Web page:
Gardening in the intermountain west and high plains is not for faint hearted; even with a greenhouse to coddle plants along, the climate conditions here are tough so plants need to be strong.
When temperatures can drop from 85 degrees during a summer day and plummet to 50 – or less – at night, that’s an extreme condition. When it pours with rain every afternoon for nearly two weeks, followed by a month of solid blue skies with a constant sideways wind, that’s a demanding climate. Luckily, Plant Select is there to smooth the way to a beautiful garden; they are the country’s leading source of plants designed to thrive in the varied regions embraced by the Rocky Mountains. Good garden retailers will stock Plant Select plants, so do look for their distinctive label.
A collaborative between Colorado State University, Denver Botanic Gardens and horticulturists and plant collectors around the globe, the Plant Select roster of perennials, shrubs and trees have been selected because they are water-thrifty, climate resilient and generally have a friendlier environmental footprint.
Relying a network of landscape professionals, nursery growers, and plant retailers, to join the Plant Select list a plant must survive a rigorous selection process: it must perform well in a wide range of conditions, be non-invasive, unique among its kind, and resilient to pests and diseases. Beauty is of course among the criteria, and the plant must have enduring charms and similarly be long-lived.
The program recently celebrated its 20th Anniversary at Denver Botanic Garden with a conference and tour of the gardens there that emphasized what keynote speaker, Kelly Norris, Director of the Des Moines Botanical Garden, had to say. He recommended that in planting our gardens, we should borrow or translate from nature to make sustainable environments, rather than become tied to a style or look — as in the increasingly popular “Dutch Wave” meadows popping up all over the USA in a rash of ornamental grasses, salvias and coneflowers. Pretty as they are, and highly photogenic, they are becoming ubiquitous, altho many have little to say beyond the big picture, and some are not necessarily suited to their site, thus testing the endurance and longevity of the scheme.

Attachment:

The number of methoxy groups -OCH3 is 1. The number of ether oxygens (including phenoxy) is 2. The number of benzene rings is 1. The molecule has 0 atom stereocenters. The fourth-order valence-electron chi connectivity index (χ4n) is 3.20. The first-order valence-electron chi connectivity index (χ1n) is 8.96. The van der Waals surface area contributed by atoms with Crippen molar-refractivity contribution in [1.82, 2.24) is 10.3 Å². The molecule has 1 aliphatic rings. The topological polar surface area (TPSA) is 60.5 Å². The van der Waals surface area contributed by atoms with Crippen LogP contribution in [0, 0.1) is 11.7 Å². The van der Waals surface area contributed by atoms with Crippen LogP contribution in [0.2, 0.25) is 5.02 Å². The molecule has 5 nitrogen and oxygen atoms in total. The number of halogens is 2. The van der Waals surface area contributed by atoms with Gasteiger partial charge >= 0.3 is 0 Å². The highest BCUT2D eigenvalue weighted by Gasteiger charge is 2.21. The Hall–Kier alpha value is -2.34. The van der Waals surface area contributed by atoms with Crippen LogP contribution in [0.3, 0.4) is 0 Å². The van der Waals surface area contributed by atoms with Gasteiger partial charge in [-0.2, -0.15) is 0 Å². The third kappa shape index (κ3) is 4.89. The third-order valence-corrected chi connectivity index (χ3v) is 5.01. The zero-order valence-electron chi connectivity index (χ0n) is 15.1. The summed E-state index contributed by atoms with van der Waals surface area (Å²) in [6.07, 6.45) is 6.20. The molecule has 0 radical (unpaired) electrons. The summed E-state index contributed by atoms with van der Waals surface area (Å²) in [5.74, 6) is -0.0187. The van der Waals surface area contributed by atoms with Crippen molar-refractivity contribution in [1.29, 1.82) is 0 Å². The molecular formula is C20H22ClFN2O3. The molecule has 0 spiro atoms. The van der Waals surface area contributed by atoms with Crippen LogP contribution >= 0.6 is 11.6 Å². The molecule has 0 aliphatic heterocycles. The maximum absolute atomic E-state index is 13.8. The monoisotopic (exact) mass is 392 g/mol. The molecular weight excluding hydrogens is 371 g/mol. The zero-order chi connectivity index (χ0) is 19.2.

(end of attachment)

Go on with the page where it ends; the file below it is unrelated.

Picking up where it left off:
In 2017, Plant Select had an emphasis on penstemons (as I know, having acquired every variety I could lay my hands on), because they are perfect fodder for nectar-sipping fauna. From crimson red (‘Coral Baby’) to rich purple (‘Pikes Peak Purple’) and tints in-between, penstemon are garden stalwarts and great blenders among grasses, like the 2017 introduction, Sorghastrum nutans ‘Thin Man.’
For 2018, Plant Select has some lovely plants up its sleeve, but not all are new. Says Director, Ross Shrigley, “These re-introductions are included because they absolutely deserve to be more popular, and, well…I really do love them!” What seems to be their main attraction is unique form, like that of Seseli gummifera, commonly known as moon carrot. It has a lovely frothy look to it, with umbels of white flowers similar to Queen Anne’s lace, silvery blue-grey foliage and a more constrained habit; “I like it for foliage and,” say Ross,”the huge and diverse collection of insects that enjoy the flowers.”
Carpeting plants are useful groundcovers (step away from the bark mulch blankets, people!), and in the Rockies we love our ice plants, Delosperma ssp. and var. that are wildly popular for their long-lasting show of splashy firework flower colors. Spotlit in 2018 will be shocking raspberry-pink ‘Granita’. It and moon carrot are re-introductions, and should be more widely used. And if you feel beset by ennui at the sight of yet another stand of ‘Karl Forster’ feather reed grass, look out for Calamagrostis brachytricha, Korean feather reed grass to ring the changes.
As you overwinter in front of the plant catalogues, spare a moment to check out the Plant Select site and order up a copy of Pretty Tough Plants: 135 Resilient, Water-Smart Choices for a Beautiful Garden. Compiled by the experts at Plant Select. You are in for a treat.
©Ethne Clarke, 2017